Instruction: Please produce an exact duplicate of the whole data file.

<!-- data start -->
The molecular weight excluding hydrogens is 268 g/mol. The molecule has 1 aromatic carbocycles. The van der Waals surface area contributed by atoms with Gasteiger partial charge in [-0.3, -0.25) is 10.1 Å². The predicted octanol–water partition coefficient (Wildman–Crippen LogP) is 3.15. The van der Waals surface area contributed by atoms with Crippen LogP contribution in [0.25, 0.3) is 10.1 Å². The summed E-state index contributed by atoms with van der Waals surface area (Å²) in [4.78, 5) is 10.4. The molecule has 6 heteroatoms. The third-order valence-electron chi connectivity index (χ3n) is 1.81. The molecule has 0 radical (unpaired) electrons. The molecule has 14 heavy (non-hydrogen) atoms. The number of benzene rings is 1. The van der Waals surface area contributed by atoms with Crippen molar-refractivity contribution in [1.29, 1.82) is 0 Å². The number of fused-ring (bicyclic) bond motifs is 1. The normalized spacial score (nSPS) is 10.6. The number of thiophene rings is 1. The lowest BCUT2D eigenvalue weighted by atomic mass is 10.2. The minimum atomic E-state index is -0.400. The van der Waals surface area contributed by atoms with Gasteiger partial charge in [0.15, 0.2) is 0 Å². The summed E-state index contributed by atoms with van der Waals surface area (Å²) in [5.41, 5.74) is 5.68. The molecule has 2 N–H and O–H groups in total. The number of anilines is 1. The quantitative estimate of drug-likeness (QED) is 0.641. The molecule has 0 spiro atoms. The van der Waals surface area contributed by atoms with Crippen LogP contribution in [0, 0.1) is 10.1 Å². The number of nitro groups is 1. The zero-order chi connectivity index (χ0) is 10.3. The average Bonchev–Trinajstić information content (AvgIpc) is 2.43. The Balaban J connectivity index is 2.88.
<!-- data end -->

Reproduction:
The molecular weight excluding hydrogens is 268 g/mol. The molecule has 1 aromatic carbocycles. The van der Waals surface area contributed by atoms with Gasteiger partial charge in [-0.3, -0.25) is 10.1 Å². The predicted octanol–water partition coefficient (Wildman–Crippen LogP) is 3.15. The van der Waals surface area contributed by atoms with Crippen LogP contribution in [0.25, 0.3) is 10.1 Å². The summed E-state index contributed by atoms with van der Waals surface area (Å²) in [4.78, 5) is 10.4. The molecule has 6 heteroatoms. The third-order valence-electron chi connectivity index (χ3n) is 1.81. The molecule has 0 radical (unpaired) electrons. The molecule has 14 heavy (non-hydrogen) atoms. The number of benzene rings is 1. The van der Waals surface area contributed by atoms with Crippen molar-refractivity contribution in [1.29, 1.82) is 0 Å². The number of fused-ring (bicyclic) bond motifs is 1. The normalized spacial score (nSPS) is 10.6. The number of thiophene rings is 1. The lowest BCUT2D eigenvalue weighted by atomic mass is 10.2. The minimum atomic E-state index is -0.400. The van der Waals surface area contributed by atoms with Gasteiger partial charge in [0.15, 0.2) is 0 Å². The summed E-state index contributed by atoms with van der Waals surface area (Å²) in [5.41, 5.74) is 5.68. The molecule has 2 N–H and O–H groups in total. The number of anilines is 1. The quantitative estimate of drug-likeness (QED) is 0.641. The molecule has 0 spiro atoms. The van der Waals surface area contributed by atoms with Crippen LogP contribution in [0, 0.1) is 10.1 Å². The number of nitro groups is 1. The zero-order chi connectivity index (χ0) is 10.3. The average Bonchev–Trinajstić information content (AvgIpc) is 2.43. The Balaban J connectivity index is 2.88.